UC San Diego Donor Featured on New
La Jolla resident and University of California, San Diego donor Marc Paskin recently starred in the second installment of ABC’s new reality series “Secret Millionaire,” which aired on Sunday, March 13. On the show Paskin traveled to Detroit to spend a week volunteering with local charities, not revealing his identity until the final day when he gave away nearly $125,000 to the organizations with which he worked. Prior to his debut on “Secret Millionaire,” Paskin had been quietly giving to several organizations, including more than $1.3 million to UC San Diego’s Department of Ophthalmology at the Shiley Eye Center and the Joan and Irwin Jacobs Retina Center.
Paskin, who built a successful career in real estate and currently heads Paskin Properties in San Diego, became acquainted with the Shiley Eye Center when his wife, Marsha, started having problems with her eyesight. Marsha Paskin suffered from diabetes, which had debilitating effects on her vision, progressing towards blindness. Thanks to retinal surgery at the Shiley Eye Center, her eyesight was saved and corrected to 20/20 vision.
“Marc saw firsthand how detrimental diabetes and other diseases can be to the eye, and what a frightening experience that can be for an otherwise functioning person,” said William Freeman, M.D., professor of ophthalmology at UC San Diego and director of the Jacobs Retina Center. “After his wife passed away, Paskin felt compelled to help.”
Paskin’s initial gift of $1 million to the Shiley Eye Center provided critical funding for the 2006 expansion of the center, enabling it to meet increasing patient demand and burgeoning research activities. In recognition of his generosity, a clinic in the expanded facility is dedicated to the late Marsha Paskin.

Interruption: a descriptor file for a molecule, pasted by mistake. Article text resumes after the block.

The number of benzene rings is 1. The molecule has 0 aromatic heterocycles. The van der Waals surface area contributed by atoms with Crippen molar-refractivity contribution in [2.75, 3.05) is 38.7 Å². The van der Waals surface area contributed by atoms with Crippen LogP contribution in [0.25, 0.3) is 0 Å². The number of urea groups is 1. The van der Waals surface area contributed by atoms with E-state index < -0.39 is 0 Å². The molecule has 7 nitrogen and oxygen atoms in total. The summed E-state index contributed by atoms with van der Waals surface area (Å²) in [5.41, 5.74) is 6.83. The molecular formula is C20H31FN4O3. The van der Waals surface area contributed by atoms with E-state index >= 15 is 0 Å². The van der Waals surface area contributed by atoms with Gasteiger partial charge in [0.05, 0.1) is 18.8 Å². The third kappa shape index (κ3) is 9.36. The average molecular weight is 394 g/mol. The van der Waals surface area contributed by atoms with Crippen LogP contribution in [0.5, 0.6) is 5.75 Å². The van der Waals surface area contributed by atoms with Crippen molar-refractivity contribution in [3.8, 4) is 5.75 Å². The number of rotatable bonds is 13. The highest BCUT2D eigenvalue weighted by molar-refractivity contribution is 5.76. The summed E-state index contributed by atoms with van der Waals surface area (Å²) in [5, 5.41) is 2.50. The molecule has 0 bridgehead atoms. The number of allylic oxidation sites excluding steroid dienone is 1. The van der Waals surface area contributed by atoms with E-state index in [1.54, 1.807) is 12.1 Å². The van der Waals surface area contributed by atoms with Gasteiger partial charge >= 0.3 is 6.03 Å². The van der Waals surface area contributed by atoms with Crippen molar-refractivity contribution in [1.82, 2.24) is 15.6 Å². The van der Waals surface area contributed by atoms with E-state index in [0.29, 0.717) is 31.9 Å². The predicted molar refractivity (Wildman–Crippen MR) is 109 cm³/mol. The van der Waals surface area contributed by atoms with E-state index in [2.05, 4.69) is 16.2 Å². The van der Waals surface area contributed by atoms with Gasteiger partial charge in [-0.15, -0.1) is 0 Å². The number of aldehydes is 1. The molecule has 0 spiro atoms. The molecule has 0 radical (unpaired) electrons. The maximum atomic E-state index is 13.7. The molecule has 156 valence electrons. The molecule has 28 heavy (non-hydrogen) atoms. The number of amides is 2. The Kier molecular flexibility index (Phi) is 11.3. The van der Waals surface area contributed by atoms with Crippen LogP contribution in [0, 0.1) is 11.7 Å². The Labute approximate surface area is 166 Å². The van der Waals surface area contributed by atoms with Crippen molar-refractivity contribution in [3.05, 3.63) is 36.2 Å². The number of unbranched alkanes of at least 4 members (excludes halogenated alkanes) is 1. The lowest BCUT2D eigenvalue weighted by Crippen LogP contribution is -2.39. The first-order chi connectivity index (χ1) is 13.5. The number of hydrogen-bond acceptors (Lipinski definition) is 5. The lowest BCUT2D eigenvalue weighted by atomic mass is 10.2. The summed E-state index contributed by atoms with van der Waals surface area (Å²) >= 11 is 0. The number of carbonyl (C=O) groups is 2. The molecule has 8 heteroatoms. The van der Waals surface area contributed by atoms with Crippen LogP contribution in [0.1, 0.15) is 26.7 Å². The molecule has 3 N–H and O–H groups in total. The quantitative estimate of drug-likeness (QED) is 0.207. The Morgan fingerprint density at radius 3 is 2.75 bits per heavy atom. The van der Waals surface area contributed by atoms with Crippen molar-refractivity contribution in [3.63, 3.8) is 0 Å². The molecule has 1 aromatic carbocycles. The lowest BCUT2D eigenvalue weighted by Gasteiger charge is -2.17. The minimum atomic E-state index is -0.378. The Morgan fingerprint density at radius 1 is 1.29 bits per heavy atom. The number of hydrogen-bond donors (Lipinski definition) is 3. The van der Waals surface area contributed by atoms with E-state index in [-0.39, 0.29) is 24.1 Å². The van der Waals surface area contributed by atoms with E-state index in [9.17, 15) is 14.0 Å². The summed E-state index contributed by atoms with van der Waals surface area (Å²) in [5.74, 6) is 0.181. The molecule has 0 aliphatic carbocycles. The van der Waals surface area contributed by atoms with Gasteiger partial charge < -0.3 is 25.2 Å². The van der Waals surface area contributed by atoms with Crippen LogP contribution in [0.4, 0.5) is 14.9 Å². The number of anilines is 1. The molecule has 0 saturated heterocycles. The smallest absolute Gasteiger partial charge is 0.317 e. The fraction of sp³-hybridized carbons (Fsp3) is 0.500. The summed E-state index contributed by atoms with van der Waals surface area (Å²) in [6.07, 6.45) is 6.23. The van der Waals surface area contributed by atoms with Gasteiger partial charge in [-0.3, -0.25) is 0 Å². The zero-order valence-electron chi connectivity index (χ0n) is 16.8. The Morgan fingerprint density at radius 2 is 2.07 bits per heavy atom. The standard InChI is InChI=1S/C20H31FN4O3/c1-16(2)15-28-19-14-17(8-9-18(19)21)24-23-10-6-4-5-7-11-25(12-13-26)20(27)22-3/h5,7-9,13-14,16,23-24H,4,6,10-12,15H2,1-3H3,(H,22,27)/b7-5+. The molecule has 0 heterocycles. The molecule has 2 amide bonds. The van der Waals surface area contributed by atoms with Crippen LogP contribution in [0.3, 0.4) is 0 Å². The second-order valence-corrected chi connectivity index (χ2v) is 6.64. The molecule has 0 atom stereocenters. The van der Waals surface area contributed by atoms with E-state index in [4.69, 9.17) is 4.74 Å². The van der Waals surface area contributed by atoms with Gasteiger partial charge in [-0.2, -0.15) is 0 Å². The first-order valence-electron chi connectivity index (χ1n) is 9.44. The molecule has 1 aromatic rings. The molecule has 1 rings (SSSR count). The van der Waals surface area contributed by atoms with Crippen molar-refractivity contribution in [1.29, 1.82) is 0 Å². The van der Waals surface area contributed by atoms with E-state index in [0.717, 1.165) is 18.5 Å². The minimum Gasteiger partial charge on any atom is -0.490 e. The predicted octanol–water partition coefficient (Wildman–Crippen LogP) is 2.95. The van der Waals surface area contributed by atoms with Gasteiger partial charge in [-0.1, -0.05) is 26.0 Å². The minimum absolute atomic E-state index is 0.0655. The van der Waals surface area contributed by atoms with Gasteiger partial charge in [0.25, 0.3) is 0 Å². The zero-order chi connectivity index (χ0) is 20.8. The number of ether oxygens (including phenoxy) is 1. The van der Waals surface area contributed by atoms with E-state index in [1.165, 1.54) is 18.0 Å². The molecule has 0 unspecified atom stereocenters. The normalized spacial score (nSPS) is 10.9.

|Joan and Irwin Jacobs Retina Center|
In addition to supporting clinical services, Paskin gave more than $300,000 to the Jacobs Retina Center—the only freestanding retina research center in the United States—to fund cutting-edge research of retinal diseases that cause blindness and vision loss, including diabetic retinopathy. With a team of internationally recognized scientists, the center is developing new drug therapies, improving surgical techniques and technologies, and using gene therapy to restore eyesight.
Currently, Paskin’s gift is supporting a number of exciting research projects, including a groundbreaking project to develop an artificial retina. The project is a collaborative effort between the Jacobs Retina Center and the Jacobs School of Engineering to develop photosensitive nanowires, which are similar to rods and cones found in the human eye and have the potential to restore eyesight in patients with certain retinal diseases.
Also supported by Paskin’s gift, researchers at the Jacobs Retina Center and the department of chemistry are developing a new system for injecting drugs into the eye. While current treatment for difficult retinal diseases require monthly injections, this new system—based on silicon particles—would reduce the number of injections needed to one or two per year.
To learn more about the research and clinical services offered at the Shiley Eye Center, and how private support can make a difference, visit www.shileyeye.ucsd.edu. To watch the episode of “Secret Millionaire” featuring Paskin go to http://abc.go.com/shows/secret-millionaire/.
Media Contact: Kristin Luciani, 858-822-3353, or firstname.lastname@example.org